Of course, I knew some Slovak music by the composers of older generation: Ján Cikker, Eugen Suchoň, Alexander Moyzes, but Ján Levoslav Bella was a complete discovery for me, I have never heard about him.
You know, in each deep crisis some silver lining can appear. The pandemic completely turned the plans of SP, especially that connected with the Bratislava Music Festival, but without these changes we could not find a free week for the recording. Just when we were arranging the optimal terms the Music Centre Slovakia has finished a new edition of Bella’s orchestral works. Program manager of SP Juraj Bubnáš is very well oriented in the Slovak music, he sent me a selection from his great collection of recordings and the scores. So, I was reading them and also about Bella himself – his role in the setting up of the musical education system in Slovakia, his relationship with Richard Strauss documented by the letters, about the successes of concerts presenting his music in Prague and generally – about him as the seminal figure in the history of Slovakia.
Maybe he is not of such magnitude like Brahms, Strauss or, for example, Glinka who is considered a real founder of Russian classical music school, but Bella wrote a lot of really good music that deserves much attention and effort to play it in the best possible quality.
It is very easy to say “Oh, you know, this is really not the first-rate music” and then to perform it only because it must be done… No, you will never know how good such music is unless you really perform it in the best possible way. And just this can be done through the opportunity of recording, which is very important not only for the entire orchestra but also for this kind of projects. During the recording process there is enough time for trying out various interpretation details, repeating some problematic places, in fact to play the music good, better, the best, absolutely fantastic…
And the most rewarding moment came after the recording session when the musicians working in SP for 30 – 40 years came to me and said: “We played this music over the years many times before, but only now we really understand and like it.” I think, for Slovak musicians it should be a fantastic feeling to play 150 years old music by Slovak classic composer, which sounds great. We can play it on tours, for example to open the concert not with the Smetana’s Moldau but with the Bella’s overture and feel the pride about it.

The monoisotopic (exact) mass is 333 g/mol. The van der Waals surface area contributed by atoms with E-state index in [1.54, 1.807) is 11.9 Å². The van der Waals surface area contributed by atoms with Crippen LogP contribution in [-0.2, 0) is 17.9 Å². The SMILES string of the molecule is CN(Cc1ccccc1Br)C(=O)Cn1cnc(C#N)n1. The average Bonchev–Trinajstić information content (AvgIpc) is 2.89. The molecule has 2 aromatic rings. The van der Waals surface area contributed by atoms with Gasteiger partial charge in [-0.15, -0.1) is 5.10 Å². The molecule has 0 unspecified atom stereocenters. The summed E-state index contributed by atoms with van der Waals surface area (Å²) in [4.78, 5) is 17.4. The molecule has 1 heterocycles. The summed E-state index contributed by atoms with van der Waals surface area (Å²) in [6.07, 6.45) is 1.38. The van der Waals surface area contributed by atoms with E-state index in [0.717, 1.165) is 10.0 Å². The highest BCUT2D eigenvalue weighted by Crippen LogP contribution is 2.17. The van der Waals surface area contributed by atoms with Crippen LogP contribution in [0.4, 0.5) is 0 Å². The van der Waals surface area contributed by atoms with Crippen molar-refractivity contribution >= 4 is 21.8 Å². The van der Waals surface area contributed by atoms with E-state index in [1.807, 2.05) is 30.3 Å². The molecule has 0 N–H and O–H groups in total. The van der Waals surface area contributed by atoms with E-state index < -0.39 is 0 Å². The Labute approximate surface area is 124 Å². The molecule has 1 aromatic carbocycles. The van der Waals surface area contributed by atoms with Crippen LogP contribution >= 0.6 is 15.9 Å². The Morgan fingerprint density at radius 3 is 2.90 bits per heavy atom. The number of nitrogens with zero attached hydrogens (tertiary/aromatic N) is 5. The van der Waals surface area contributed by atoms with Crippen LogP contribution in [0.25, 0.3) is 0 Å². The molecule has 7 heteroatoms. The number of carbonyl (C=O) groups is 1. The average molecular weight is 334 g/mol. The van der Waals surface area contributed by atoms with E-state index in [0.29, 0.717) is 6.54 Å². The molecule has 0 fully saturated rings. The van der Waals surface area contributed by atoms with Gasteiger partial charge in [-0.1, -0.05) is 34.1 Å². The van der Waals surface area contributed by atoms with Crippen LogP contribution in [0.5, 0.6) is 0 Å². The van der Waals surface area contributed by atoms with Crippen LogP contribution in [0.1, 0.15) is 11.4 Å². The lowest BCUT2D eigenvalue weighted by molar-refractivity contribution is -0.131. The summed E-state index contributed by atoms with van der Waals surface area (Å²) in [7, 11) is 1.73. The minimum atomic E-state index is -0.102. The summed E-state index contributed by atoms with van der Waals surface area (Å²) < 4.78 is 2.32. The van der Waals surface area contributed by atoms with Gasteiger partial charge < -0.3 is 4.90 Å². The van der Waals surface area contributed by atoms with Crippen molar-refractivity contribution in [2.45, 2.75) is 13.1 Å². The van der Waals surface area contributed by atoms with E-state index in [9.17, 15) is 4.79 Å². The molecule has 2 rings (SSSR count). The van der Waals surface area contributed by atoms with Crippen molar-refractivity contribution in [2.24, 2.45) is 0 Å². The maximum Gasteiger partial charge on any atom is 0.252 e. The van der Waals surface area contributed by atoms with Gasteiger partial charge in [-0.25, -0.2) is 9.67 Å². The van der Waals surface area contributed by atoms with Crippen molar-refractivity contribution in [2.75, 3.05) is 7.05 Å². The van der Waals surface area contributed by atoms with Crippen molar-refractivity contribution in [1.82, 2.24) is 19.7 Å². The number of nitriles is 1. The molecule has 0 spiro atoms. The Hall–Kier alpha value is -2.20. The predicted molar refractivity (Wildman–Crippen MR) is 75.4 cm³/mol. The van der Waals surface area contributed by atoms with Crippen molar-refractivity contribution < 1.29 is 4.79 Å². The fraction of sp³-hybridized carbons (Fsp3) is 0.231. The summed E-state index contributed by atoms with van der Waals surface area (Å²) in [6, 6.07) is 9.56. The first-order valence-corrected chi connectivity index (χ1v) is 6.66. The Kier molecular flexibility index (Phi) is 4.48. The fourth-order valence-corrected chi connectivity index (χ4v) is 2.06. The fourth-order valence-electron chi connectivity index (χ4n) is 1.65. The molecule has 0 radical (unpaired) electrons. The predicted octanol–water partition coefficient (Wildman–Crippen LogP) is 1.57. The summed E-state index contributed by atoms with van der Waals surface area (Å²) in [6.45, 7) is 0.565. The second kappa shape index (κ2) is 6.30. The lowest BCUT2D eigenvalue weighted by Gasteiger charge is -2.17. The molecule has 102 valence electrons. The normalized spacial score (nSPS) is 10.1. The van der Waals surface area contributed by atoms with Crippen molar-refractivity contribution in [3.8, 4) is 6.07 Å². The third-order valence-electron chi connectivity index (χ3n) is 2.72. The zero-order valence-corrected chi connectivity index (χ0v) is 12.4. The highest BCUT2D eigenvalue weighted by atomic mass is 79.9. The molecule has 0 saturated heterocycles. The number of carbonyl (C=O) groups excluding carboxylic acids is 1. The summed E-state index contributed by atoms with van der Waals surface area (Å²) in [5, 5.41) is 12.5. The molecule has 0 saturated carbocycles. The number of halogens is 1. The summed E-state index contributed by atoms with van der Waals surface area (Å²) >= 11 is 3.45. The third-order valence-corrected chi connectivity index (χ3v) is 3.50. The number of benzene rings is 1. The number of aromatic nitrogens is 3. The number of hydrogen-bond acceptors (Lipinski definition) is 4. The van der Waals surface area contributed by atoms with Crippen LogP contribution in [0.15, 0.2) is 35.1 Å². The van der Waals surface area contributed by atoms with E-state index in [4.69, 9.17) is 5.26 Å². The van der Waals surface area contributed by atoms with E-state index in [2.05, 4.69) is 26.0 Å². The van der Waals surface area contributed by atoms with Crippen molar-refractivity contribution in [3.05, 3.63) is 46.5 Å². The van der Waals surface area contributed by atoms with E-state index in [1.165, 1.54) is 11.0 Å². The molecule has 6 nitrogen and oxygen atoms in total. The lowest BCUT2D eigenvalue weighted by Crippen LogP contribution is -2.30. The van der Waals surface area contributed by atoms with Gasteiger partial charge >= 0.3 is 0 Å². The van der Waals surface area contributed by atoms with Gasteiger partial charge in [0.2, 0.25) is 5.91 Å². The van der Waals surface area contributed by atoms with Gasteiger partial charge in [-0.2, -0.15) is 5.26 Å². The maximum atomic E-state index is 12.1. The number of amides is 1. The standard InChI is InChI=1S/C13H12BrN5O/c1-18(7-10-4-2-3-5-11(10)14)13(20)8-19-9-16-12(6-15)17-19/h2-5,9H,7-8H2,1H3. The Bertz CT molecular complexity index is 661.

When are you going to finish this recording?
Now we have already recorded about three quarters of CD containing Bella’s entire symphonic output and in April there will be probably another session where we will finish it. I think, we are going to release a high-quality recording according to the mentioned new edition, which will also contain his seminal work studied in all Slovak music schools, the symphonic poem Destiny and Ideal. Although there are some recordings of this piece in the Slovak radio, even in SP archives, it was recorded rather rarely. However, with the Slovak Philharmonic we are now bringing the original version of Destiny and Ideal for the first time, containing all the available material. And this was really very rewarding process.
Have you thought to record the Bella’s opera Wieland der Schmied?
I conduct opera regularly, but I have heard that many changes are going on in the Opera of the Slovak National Theatre related to the new directorship. When it settles maybe there is an opportunity to establish some cooperation and I can also conduct some opera. In fact, I would like to. Maybe not Bella right away but later I consider it quite possible. It would be also interesting to perform a concert version of some opera in the SP.
As a music director in Winnipeg, you are highly experienced in the North American music which is rather little known in Slovakia. Are you planning to conduct some American works in SP?
Of course, there is a huge amount of excellent North American music, no matter if we are talking about such giants like John Adams, Christopher Rouse, Philip Glass, or an older generation including Aaron Copland, Leonard Bernstein, and that whole cohort of composers escaped to USA before the Second World War like Franz Waxman, Miklós Rózsa or Erich Wolfgang Korngold, the authors of American film music, which all comes from Vienna, by the way.
However, there is a work entitled Metropolis Symphony by the outstanding contemporary American composer Michael Daugherty, often called the american symphony cowboy. This piece is absolutely phenomenal, and talentedly written symphonic cycle of very attractive contemporary music inspired by the Superman comic book. In this work there are involved the elements from Cuban and Latin music, as well as the influences of Copland, Bernstein, and others.
I know Michael myself and I conducted this symphony in Canada, Germany, Belgrade, and other cities – the audience loved it everywhere. So, this is the work, which I really would like to bring to the Slovak spectators. Maybe I combine it with some Gershwin, Copland, Bernstein, or with the fantastic music of Armenian American Alan Hovhaness, for example one of his symphonies, maybe with Charles Ives symphony or brilliant Barber’s Violin Concerto. There is a lot of American music, which should be little by little performed here.